Also be wary of taking the advice offered on on-line sources like Twitter and Facebook as gospel. I often see beginners asking for advice about buying a "Sit On Top" kayak and immediately people start saying they should join a club and get a "Sit In Kayak" instead when actually for the purposes the beginner wants to use if for the Sit On Top is probably the perfect solution. I find many Club Members tend to be be "White Water" boat biased and while, if this is what you want, then that is great advice, and certainly if you have the opportunity try out as many boats as possible, for many people what they want is just a simple stable, unsinkable craft, that is easy to get into and out at the riverbank and is easy to self rescue yourself should the worst happen without you having to learn to roll etc (Which is actually great fun if you want to do it but can turn off a lot of people who don't want that kind of thing). Think of it as the difference between a keen running club member and someone who just wants to go for a quiet Sunday afternoon stroll - They are going to have quite different expectations and requirements.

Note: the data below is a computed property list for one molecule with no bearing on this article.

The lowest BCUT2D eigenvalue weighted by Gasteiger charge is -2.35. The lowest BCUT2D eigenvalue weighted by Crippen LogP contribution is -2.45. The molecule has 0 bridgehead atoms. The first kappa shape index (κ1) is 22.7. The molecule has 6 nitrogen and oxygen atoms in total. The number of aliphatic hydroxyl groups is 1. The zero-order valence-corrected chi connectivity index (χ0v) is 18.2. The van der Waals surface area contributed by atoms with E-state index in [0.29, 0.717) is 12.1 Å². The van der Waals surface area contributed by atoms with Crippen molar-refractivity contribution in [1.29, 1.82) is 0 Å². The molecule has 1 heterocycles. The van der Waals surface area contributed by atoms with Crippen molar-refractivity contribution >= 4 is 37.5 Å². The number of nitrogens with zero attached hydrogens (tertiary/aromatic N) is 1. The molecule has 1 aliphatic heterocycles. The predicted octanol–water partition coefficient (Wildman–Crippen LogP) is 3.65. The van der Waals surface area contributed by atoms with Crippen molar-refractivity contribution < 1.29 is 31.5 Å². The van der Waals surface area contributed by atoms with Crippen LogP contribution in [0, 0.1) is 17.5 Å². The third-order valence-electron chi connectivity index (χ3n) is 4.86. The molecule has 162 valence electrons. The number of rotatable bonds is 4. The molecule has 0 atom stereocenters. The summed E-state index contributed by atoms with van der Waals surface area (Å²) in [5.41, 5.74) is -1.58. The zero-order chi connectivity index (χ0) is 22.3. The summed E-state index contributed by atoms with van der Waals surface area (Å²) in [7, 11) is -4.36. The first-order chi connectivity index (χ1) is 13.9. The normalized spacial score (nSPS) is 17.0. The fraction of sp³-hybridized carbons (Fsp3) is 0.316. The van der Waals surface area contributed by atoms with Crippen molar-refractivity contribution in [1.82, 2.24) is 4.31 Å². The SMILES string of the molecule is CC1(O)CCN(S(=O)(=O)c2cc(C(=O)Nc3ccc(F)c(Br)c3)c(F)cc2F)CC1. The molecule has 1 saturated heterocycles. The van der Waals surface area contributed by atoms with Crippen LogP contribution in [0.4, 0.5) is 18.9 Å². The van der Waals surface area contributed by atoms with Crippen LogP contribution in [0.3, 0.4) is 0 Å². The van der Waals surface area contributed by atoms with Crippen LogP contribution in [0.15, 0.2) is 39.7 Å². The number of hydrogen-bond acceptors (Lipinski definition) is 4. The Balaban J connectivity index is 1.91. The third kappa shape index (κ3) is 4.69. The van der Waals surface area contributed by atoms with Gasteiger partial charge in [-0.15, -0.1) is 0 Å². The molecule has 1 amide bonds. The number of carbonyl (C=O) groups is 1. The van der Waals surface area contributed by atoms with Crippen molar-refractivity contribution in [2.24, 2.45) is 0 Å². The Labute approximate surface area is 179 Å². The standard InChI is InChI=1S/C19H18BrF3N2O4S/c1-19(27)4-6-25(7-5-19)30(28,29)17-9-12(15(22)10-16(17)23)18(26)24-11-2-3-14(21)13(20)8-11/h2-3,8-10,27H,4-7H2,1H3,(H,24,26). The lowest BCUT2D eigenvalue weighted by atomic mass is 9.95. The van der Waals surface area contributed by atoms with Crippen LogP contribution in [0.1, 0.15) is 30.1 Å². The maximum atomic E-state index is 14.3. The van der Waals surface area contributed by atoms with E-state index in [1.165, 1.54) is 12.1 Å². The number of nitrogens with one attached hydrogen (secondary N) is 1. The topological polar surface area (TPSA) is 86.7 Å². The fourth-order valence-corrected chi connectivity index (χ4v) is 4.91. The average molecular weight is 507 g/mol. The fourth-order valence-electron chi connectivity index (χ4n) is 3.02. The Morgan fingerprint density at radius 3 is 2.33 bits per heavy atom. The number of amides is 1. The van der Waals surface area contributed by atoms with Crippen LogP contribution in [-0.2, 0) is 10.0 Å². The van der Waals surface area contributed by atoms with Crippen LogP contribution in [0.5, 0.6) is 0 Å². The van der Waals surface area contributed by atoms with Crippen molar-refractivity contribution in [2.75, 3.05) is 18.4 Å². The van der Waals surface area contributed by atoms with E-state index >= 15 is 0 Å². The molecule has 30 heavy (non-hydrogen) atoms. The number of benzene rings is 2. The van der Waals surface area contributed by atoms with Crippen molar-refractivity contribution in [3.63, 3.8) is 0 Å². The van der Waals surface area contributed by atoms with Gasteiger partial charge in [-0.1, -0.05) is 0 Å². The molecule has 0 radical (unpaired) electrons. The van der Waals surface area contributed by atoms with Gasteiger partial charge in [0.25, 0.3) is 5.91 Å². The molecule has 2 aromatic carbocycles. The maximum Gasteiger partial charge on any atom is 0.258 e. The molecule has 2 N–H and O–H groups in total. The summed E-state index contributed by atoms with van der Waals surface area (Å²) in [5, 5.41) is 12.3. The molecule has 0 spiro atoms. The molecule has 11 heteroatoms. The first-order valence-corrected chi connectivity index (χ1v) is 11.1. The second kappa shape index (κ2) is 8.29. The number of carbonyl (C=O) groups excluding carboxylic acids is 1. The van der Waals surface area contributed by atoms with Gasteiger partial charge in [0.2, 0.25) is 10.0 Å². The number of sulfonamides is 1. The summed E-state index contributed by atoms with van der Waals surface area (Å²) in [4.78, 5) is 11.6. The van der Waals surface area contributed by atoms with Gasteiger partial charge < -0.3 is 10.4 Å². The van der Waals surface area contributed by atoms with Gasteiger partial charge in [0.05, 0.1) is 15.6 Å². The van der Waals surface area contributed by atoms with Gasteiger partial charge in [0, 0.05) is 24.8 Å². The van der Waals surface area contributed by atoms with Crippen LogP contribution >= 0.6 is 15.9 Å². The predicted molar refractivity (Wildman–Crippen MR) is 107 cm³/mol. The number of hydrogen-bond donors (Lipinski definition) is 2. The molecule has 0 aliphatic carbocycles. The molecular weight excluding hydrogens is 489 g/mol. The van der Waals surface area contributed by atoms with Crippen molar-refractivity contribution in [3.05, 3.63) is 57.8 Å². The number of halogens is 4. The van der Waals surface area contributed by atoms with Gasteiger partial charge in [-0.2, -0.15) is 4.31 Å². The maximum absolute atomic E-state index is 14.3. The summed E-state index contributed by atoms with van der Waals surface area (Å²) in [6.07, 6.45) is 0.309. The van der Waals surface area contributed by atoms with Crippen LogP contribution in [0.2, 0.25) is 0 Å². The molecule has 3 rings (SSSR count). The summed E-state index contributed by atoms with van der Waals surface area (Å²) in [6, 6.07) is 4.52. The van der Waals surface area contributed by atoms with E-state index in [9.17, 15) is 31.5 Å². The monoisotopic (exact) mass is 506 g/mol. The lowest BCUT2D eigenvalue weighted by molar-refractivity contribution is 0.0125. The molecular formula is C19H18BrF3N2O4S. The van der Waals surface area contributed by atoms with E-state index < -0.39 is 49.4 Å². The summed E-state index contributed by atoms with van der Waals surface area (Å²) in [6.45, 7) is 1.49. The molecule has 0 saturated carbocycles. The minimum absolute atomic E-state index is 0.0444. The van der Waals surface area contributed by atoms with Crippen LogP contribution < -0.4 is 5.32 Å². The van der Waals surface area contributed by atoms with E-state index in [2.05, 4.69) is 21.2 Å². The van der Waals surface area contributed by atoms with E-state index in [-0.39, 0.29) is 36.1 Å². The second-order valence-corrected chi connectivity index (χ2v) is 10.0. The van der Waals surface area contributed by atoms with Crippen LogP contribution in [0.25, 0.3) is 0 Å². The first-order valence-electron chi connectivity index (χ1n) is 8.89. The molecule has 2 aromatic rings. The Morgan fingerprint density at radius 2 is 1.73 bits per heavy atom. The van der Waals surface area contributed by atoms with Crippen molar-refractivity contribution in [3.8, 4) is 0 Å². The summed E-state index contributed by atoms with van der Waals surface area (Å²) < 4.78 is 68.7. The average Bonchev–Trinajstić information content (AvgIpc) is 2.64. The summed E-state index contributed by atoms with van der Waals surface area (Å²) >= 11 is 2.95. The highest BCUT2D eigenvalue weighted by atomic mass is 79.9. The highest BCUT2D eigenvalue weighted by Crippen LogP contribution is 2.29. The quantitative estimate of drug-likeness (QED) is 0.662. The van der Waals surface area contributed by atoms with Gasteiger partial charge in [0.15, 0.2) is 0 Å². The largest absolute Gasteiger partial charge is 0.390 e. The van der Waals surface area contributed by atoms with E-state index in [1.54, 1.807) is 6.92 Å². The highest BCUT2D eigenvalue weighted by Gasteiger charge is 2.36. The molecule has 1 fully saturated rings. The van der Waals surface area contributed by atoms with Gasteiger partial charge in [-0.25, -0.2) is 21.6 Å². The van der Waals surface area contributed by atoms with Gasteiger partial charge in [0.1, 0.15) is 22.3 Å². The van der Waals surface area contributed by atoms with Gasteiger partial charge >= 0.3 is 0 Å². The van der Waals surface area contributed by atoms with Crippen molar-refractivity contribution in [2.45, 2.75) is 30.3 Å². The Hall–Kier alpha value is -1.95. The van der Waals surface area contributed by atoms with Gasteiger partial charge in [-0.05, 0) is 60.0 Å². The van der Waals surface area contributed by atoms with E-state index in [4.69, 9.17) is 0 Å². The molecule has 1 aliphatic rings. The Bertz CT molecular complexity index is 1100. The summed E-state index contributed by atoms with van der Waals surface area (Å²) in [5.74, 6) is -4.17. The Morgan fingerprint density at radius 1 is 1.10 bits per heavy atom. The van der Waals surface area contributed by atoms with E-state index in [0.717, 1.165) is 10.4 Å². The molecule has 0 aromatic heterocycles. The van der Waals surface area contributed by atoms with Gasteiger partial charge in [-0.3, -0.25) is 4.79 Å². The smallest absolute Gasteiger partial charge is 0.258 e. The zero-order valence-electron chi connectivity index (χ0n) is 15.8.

Most of our ancestors would have been amazed at what we have available to paddle today. It is surprising how much you can get out of a canoe or kayak if you just go out and practice your paddling technique and skills rather than always worrying about searching for that ultimate boat. When I bought my Bob Special it was a revelation as it was so responsive and so obviously highlighted bad paddling technique and rewarded good technique. However, once I had refined my technique in the Bob Special and then I went back and applied this to canoes I had previously paddled which I had thought of as unresponsive (in truth more forgiving of a less talented paddler) I was amazed at how well they could be made to perform. The challenge of making a basic boat perform well can be a source of pleasure in itself and improving your technique can be a lot cheaper than buying a new boat! Buying your first canoe/kayak second hand can make sense as you can save yourself a fair amount of money and if you subsequently find you have made the wrong choice, or more likely just get the urge to trade up to another model, you can usually get a large proportion of your money back when you sell it on.